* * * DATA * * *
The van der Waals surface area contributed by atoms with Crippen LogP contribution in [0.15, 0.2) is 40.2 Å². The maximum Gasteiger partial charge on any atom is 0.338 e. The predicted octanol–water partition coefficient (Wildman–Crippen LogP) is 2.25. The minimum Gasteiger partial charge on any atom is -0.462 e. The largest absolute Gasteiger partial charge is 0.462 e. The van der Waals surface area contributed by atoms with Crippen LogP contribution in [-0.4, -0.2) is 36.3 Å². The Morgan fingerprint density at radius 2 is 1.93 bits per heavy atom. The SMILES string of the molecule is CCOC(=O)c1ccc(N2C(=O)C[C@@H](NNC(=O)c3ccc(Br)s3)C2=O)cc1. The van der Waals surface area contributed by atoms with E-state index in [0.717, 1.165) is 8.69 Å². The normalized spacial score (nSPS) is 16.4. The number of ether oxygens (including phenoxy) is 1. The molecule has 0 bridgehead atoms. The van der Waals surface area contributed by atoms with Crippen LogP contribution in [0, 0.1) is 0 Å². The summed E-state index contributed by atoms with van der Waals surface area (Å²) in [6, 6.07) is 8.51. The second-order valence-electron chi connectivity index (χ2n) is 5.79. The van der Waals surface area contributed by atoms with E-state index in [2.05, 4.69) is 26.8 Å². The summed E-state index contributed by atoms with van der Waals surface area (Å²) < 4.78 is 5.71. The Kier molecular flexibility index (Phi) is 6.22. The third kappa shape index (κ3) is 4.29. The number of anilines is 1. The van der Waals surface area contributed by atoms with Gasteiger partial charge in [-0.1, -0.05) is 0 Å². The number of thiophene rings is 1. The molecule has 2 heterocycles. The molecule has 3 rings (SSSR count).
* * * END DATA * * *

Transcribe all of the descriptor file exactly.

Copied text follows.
The van der Waals surface area contributed by atoms with Crippen LogP contribution in [0.15, 0.2) is 40.2 Å². The maximum Gasteiger partial charge on any atom is 0.338 e. The predicted octanol–water partition coefficient (Wildman–Crippen LogP) is 2.25. The minimum Gasteiger partial charge on any atom is -0.462 e. The largest absolute Gasteiger partial charge is 0.462 e. The van der Waals surface area contributed by atoms with Crippen LogP contribution in [-0.4, -0.2) is 36.3 Å². The Morgan fingerprint density at radius 2 is 1.93 bits per heavy atom. The SMILES string of the molecule is CCOC(=O)c1ccc(N2C(=O)C[C@@H](NNC(=O)c3ccc(Br)s3)C2=O)cc1. The van der Waals surface area contributed by atoms with E-state index in [0.717, 1.165) is 8.69 Å². The normalized spacial score (nSPS) is 16.4. The number of ether oxygens (including phenoxy) is 1. The molecule has 0 bridgehead atoms. The van der Waals surface area contributed by atoms with Crippen LogP contribution in [0, 0.1) is 0 Å². The summed E-state index contributed by atoms with van der Waals surface area (Å²) in [6, 6.07) is 8.51. The second-order valence-electron chi connectivity index (χ2n) is 5.79. The van der Waals surface area contributed by atoms with E-state index in [2.05, 4.69) is 26.8 Å². The summed E-state index contributed by atoms with van der Waals surface area (Å²) < 4.78 is 5.71. The Kier molecular flexibility index (Phi) is 6.22. The third kappa shape index (κ3) is 4.29. The number of anilines is 1. The van der Waals surface area contributed by atoms with Gasteiger partial charge in [-0.1, -0.05) is 0 Å². The number of thiophene rings is 1. The molecule has 2 heterocycles. The molecule has 3 rings (SSSR count).